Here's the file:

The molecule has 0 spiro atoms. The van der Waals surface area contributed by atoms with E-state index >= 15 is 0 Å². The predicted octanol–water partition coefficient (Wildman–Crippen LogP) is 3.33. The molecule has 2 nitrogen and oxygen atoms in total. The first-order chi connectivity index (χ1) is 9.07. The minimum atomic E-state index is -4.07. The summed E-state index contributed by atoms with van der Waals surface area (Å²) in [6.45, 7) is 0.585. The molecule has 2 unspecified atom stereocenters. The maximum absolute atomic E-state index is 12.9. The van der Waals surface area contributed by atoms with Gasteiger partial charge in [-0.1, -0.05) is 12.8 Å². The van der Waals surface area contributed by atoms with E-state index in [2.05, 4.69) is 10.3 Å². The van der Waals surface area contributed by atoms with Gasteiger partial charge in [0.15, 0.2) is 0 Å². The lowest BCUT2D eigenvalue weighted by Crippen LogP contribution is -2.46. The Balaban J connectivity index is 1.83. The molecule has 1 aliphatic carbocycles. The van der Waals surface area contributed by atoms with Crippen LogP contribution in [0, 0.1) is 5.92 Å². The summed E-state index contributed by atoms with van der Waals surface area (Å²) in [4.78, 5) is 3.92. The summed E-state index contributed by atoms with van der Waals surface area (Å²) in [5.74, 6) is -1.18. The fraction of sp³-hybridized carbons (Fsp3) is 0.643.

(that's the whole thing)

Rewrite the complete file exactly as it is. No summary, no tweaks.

The molecule has 0 spiro atoms. The van der Waals surface area contributed by atoms with E-state index >= 15 is 0 Å². The predicted octanol–water partition coefficient (Wildman–Crippen LogP) is 3.33. The molecule has 2 nitrogen and oxygen atoms in total. The first-order chi connectivity index (χ1) is 9.07. The minimum atomic E-state index is -4.07. The summed E-state index contributed by atoms with van der Waals surface area (Å²) in [6.45, 7) is 0.585. The molecule has 2 unspecified atom stereocenters. The maximum absolute atomic E-state index is 12.9. The van der Waals surface area contributed by atoms with Gasteiger partial charge in [-0.1, -0.05) is 12.8 Å². The van der Waals surface area contributed by atoms with E-state index in [2.05, 4.69) is 10.3 Å². The van der Waals surface area contributed by atoms with Gasteiger partial charge in [0.15, 0.2) is 0 Å². The lowest BCUT2D eigenvalue weighted by Crippen LogP contribution is -2.46. The Balaban J connectivity index is 1.83. The molecule has 1 aliphatic carbocycles. The van der Waals surface area contributed by atoms with Crippen LogP contribution in [0, 0.1) is 5.92 Å². The summed E-state index contributed by atoms with van der Waals surface area (Å²) in [4.78, 5) is 3.92. The summed E-state index contributed by atoms with van der Waals surface area (Å²) in [5.74, 6) is -1.18. The fraction of sp³-hybridized carbons (Fsp3) is 0.643.